In the 19th and early 20th centuries, the scientific study of Kazakhstan was noticeably more active. Under the powerful influence of world civilization, deep interest in the eastern lands acquired by Russia has awakened. Its research involved representatives of the advanced Russian intelligentsia, exiles, as well as educated representatives of the Kazakh society. Their materials were left also by foreigners: Englishmen, Germans and Frenchmen.
Russian scientists and officers have great merit in studying the history, geography, ethnography and culture of Kazakhstan. They were people of different professions: poets and writers, historians and geographers, military and medical personnel. In part, they fulfilled the function of providing scientific support for the colonization of the region.
Through their researches, a significant contribution to the studied areas was made by P. Semenov-Tien-Shansky, N. A. Severtsov, I.V. Mushketov, V.V. Radlov and others.
The needs of capitalist Russia dictated the need for a deeper scientific study of the national suburbs. In the second half of the XIX century on the territory of Kazakhstan scientific institutions and branches of various scientific societies of Russia were established.
Kazakhstan became an object of study of the branches of the Russian Geographical Society. Cultural and educational institutions and statistical committees worked there: local history museums were opened, ancient monuments, oral folk art were studied; Russian-Kazakh schools and libraries were opened. Against the backdrop of a general upsurge and interest in knowledge, a cohort of Kazakh enlighteners headed by Chokan Valikhanov, Abai Qunanbayuli, and Ybyrai Altynsarin was formed.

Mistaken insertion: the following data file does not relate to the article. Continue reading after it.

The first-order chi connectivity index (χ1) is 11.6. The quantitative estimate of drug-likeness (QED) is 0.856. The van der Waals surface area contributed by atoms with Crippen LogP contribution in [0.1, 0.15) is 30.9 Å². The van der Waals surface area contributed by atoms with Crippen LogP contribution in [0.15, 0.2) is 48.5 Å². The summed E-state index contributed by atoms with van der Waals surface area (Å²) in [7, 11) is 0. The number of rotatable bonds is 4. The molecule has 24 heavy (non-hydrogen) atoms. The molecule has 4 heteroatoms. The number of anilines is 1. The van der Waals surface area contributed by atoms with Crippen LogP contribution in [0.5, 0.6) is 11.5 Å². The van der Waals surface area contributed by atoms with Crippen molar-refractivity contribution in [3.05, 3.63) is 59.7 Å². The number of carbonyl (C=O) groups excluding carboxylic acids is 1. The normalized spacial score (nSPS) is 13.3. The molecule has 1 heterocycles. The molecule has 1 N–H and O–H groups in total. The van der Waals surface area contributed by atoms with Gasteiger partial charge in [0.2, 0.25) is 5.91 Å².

The scientific institutions of the center of the country were engaged in the study of Kazakhstan. Kazakh problems occupy a prominent place, especially in the late XIX century in the activity of the Society of Lovers of Natural Science, Anthropology and Ethnography at the Moscow University. A great contribution to the study of culture, way of life and the origin of the Kazakhs was made by Russian orientalists who united in the middle of the 19th century to the Eastern Branch of the Russian Archaeological Society. Until now, many works of Russian orientalists on the history of Kazakhstan have not lost their significance.
Most researchers of Kazakhstan were concentrated in Orenburg, Omsk, Tashkent - administrative centers of the Orenburg region, Western Siberia and the Turkestan region.